South Carolina SC History SC African-American History Notable SC African-Americans Robert Smalls
On May 13, 1862, Robert Smalls – an enslaved deckhand – commandeered the Confederate transport ship,The Planter
, and sailed it out of the Charleston
harbor, carrying his family and crew to safety.
Smalls, who had experience piloting, disguised himself as the boat's captain and sailed past five Confederate forts towards a Union blockade, where he surrendered the ship to United States Navy and secured freedom for himself and his fellow slaves
Smalls then joined the Navy and was made captain of The Planter
until the close of the Civil War
. Following the war, Smalls returned to his home town of Beaufort
, where he represented his district for five terms in the United States Congress.
Smalls was elected to the South Carolina House of Representatives in 1868 and then to the South Carolina Senate in 1870. He served in the United States Congress from 1875 through 1879 (two consecutive terms), from 1882 through 1883, and again from 1884 until 1887.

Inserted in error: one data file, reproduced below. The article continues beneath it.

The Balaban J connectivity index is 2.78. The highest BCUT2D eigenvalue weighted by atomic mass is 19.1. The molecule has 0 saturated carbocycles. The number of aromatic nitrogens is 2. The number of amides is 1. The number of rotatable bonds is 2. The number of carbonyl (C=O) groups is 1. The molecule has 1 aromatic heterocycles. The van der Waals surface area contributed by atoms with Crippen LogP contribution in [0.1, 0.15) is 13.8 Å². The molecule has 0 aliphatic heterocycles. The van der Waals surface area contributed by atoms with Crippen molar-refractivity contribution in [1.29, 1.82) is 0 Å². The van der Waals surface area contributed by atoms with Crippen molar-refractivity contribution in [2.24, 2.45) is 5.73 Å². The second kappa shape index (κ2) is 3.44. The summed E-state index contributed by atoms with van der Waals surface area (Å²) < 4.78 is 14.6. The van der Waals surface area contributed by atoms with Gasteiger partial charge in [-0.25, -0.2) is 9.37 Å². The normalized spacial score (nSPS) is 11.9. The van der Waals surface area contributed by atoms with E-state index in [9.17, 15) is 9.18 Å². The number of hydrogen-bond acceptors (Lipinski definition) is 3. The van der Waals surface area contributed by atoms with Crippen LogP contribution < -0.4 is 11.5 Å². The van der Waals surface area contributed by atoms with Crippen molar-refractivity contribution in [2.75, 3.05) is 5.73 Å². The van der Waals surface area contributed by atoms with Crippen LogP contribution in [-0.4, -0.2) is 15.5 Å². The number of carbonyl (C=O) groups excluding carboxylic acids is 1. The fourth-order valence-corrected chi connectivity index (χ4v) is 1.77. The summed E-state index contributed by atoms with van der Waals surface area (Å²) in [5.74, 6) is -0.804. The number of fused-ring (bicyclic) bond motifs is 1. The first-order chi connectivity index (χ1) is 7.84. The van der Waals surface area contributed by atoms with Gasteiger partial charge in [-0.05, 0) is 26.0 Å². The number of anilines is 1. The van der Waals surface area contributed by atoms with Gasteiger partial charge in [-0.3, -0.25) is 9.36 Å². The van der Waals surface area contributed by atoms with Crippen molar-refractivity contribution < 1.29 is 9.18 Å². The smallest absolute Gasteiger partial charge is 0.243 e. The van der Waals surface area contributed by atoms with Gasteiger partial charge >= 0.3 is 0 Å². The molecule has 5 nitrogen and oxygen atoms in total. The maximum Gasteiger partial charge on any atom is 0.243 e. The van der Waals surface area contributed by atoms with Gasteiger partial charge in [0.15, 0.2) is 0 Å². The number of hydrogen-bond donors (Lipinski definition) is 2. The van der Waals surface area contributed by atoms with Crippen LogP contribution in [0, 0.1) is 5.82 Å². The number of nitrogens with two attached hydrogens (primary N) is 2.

As a freedman in Beaufort, he was a member of Tabernacle Baptist Church, where he is buried. A bronze bust has been erected in his honor near his grave. He was also a member of the Grand Hall of the Republic
, fraternal organization founded in 1866 for African-American veterans of the Civil War.
Grand Hall of the Republic • Vanessa Kauffmann
, 2015 © Do Not Use Without Written Consent
Smalls founded the Republican Party of South Carolina, which at that time mirrored the values of President Abraham Lincoln.
Robert Smalls Biography
Robert Smalls Aboard the Planter
- Chronicles of Black Courage - African American Confederate Sailor Robert Smalls - how the Beaufort slave hijacked a Confederate steamship, disguised himself as a white captain, and sailed to Union safety - as appeared in Ebony
- Don't give up! - November 1863 - how Smalls, now a pilot for the US Navy, urged his shipmates to continue fighting even as their captain prepared to surrender ... they won the battle, the old captain was dismissed, and Smalls took over as leader - scroll down to "Promotion"
- The adventures continue - read about the rest of Smalls' life, including how he became a celebrity and a politician, was sentenced to jail for accepting a bribe, received a pardon, and went back to Beaufort to retire in his old master's house
- UPDATE: Confederate Ship Hijacked by a Slave Found Off SC Coast - read The Washington Post 2014 article about the discovery off the coast of Cape Romain of the ship that sunk in 1876
More about Robert Smalls
Robert Smalls Statue, Tabernacle Baptist Church, Robert Smalls Grave
© Ester Fogle